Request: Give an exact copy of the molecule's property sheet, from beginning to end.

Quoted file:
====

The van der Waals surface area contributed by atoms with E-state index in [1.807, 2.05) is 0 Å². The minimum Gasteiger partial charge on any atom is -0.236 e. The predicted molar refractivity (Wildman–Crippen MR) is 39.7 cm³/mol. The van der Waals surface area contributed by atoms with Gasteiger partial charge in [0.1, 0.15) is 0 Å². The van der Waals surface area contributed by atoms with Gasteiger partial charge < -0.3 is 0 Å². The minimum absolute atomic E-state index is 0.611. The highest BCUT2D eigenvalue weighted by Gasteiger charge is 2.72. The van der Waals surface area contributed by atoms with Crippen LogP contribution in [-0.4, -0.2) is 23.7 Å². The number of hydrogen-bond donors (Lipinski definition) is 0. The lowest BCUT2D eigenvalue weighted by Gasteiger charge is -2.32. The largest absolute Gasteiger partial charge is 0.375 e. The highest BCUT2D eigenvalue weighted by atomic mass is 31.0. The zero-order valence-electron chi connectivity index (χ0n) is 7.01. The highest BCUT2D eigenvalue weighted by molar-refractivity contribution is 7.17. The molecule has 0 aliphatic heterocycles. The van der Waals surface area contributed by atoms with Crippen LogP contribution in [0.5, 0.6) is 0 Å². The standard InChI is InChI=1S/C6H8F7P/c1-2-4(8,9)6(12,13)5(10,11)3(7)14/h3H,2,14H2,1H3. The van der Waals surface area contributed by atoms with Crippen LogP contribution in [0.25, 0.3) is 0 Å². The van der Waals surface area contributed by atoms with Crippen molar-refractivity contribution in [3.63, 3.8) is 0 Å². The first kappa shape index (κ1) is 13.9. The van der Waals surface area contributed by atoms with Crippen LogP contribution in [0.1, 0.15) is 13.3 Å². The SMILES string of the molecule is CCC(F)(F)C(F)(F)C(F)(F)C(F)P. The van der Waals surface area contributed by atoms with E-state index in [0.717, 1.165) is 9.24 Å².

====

The van der Waals surface area contributed by atoms with E-state index in [1.807, 2.05) is 0 Å². The minimum Gasteiger partial charge on any atom is -0.236 e. The predicted molar refractivity (Wildman–Crippen MR) is 39.7 cm³/mol. The van der Waals surface area contributed by atoms with Gasteiger partial charge in [0.1, 0.15) is 0 Å². The van der Waals surface area contributed by atoms with Gasteiger partial charge < -0.3 is 0 Å². The minimum absolute atomic E-state index is 0.611. The highest BCUT2D eigenvalue weighted by Gasteiger charge is 2.72. The van der Waals surface area contributed by atoms with Crippen LogP contribution in [-0.4, -0.2) is 23.7 Å². The number of hydrogen-bond donors (Lipinski definition) is 0. The lowest BCUT2D eigenvalue weighted by Gasteiger charge is -2.32. The largest absolute Gasteiger partial charge is 0.375 e. The highest BCUT2D eigenvalue weighted by atomic mass is 31.0. The zero-order valence-electron chi connectivity index (χ0n) is 7.01. The highest BCUT2D eigenvalue weighted by molar-refractivity contribution is 7.17. The molecule has 0 aliphatic heterocycles. The van der Waals surface area contributed by atoms with Crippen LogP contribution in [0.5, 0.6) is 0 Å². The standard InChI is InChI=1S/C6H8F7P/c1-2-4(8,9)6(12,13)5(10,11)3(7)14/h3H,2,14H2,1H3. The van der Waals surface area contributed by atoms with Crippen LogP contribution in [0.25, 0.3) is 0 Å². The van der Waals surface area contributed by atoms with Crippen molar-refractivity contribution in [3.63, 3.8) is 0 Å². The first kappa shape index (κ1) is 13.9. The van der Waals surface area contributed by atoms with Crippen LogP contribution in [0.1, 0.15) is 13.3 Å². The SMILES string of the molecule is CCC(F)(F)C(F)(F)C(F)(F)C(F)P. The van der Waals surface area contributed by atoms with E-state index in [0.717, 1.165) is 9.24 Å².